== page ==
It has recently been shown that polymorphism at the rhesus macaque TRIM5 locus can affect simian immunodeficiency virus (SIV) replication. Here we show that TRIM5 alleles can also affect acquisition of SIVsmE660. Animals coexpressing the TRIM5(TFP) and TRIM5(CypA) alleles took significantly longer to become infected with SIVsmE660, but not SIVmac239, after repeated limiting-dose intrarectal challenge than did animals expressing other TRIM5 allele combinations. Our results indicate that the TRIM5 alleles can be a barrier to productive infection and that this should be taken into account when designing acquisition studies using SIVsmE660 or related viruses.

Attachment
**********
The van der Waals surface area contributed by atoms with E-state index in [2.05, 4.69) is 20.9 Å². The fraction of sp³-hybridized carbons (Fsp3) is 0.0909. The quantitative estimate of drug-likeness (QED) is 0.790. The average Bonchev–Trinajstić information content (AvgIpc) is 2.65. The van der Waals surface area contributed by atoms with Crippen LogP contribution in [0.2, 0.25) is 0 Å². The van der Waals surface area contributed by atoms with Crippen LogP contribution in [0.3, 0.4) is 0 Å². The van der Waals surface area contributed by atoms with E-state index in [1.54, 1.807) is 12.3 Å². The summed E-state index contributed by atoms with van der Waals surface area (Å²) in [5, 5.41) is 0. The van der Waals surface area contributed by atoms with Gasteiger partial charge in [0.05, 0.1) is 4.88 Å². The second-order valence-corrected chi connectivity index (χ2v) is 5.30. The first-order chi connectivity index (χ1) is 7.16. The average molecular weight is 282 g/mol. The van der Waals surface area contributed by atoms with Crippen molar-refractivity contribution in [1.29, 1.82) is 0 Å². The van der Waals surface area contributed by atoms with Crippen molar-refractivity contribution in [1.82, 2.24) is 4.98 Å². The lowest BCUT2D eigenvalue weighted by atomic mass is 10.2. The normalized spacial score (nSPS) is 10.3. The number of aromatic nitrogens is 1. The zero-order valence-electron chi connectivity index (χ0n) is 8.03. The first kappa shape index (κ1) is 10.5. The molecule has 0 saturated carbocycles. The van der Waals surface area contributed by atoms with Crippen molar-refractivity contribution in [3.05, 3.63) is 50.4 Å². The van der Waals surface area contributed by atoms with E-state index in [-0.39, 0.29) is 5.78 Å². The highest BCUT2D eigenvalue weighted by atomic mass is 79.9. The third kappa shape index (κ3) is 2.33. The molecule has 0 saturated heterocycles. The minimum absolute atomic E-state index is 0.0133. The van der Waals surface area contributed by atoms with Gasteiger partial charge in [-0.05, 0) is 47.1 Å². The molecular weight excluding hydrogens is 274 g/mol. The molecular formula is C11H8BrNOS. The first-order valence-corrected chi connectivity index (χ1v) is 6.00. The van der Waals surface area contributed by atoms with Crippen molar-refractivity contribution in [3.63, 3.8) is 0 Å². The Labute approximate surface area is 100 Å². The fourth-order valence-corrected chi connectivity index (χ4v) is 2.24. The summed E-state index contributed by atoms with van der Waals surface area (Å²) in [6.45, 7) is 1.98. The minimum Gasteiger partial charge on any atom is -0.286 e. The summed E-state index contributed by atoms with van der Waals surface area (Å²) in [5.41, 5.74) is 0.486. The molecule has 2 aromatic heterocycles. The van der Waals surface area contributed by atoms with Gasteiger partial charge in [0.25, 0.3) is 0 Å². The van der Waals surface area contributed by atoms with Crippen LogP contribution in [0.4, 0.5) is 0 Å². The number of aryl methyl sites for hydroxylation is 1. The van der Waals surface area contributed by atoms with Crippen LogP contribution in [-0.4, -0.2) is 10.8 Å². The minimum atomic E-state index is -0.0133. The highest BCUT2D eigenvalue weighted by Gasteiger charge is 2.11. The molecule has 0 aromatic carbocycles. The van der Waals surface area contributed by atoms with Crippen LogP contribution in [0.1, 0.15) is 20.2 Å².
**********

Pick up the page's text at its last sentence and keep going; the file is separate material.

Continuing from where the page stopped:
DNA priming has previously been shown to elicit augmented immune responses when administered by electroporation (EP) or codelivered with a plasmid encoding interleukin-12 (pIL-12). We hypothesized that the efficacy of a DNA prime and recombinant adenovirus 5 boost vaccination regimen (DNA/rAd5) would be improved when incorporating these vaccination strategies into the DNA priming phase, as determined by pathogenic simian immunodeficiency virus SIVmac239 challenge outcome. The whole SIVmac239 proteome was delivered in 5 separate DNA plasmids (pDNA-SIV) by EP with or without pIL-12, followed by boosting 4 months later with corresponding rAd5-SIV vaccine vectors. Remarkably, after repeated low-dose SIVmac239 mucosal challenge, we demonstrate 2.6 and 4.4 log reductions of the median SIV peak and set point viral loads in rhesus macaques (RMs) that received pDNA-SIV by EP with pIL-12 compared to the median peak and set point viral loads in mock-immunized controls (P < 0.01). In 5 out of 6 infected RMs, strong suppression of viremia was observed, with intermittent "blips" in virus replication. In 2 RMs, we could not detect the presence of SIV RNA in tissue and lymph nodes, even after 13 viral challenges. RMs immunized without pIL-12 demonstrated a typical maximum of 1.5 log reduction in virus load. There was no significant difference in the overall magnitude of SIV-specific antibodies or CD8 T-cell responses between groups; however, pDNA delivery by EP with pIL-12 induced a greater magnitude of SIV-specific CD4 T cells that produced multiple cytokines. This vaccine strategy is relevant for existing vaccine candidates entering clinical evaluation, and this model may provide insights into control of retrovirus replication.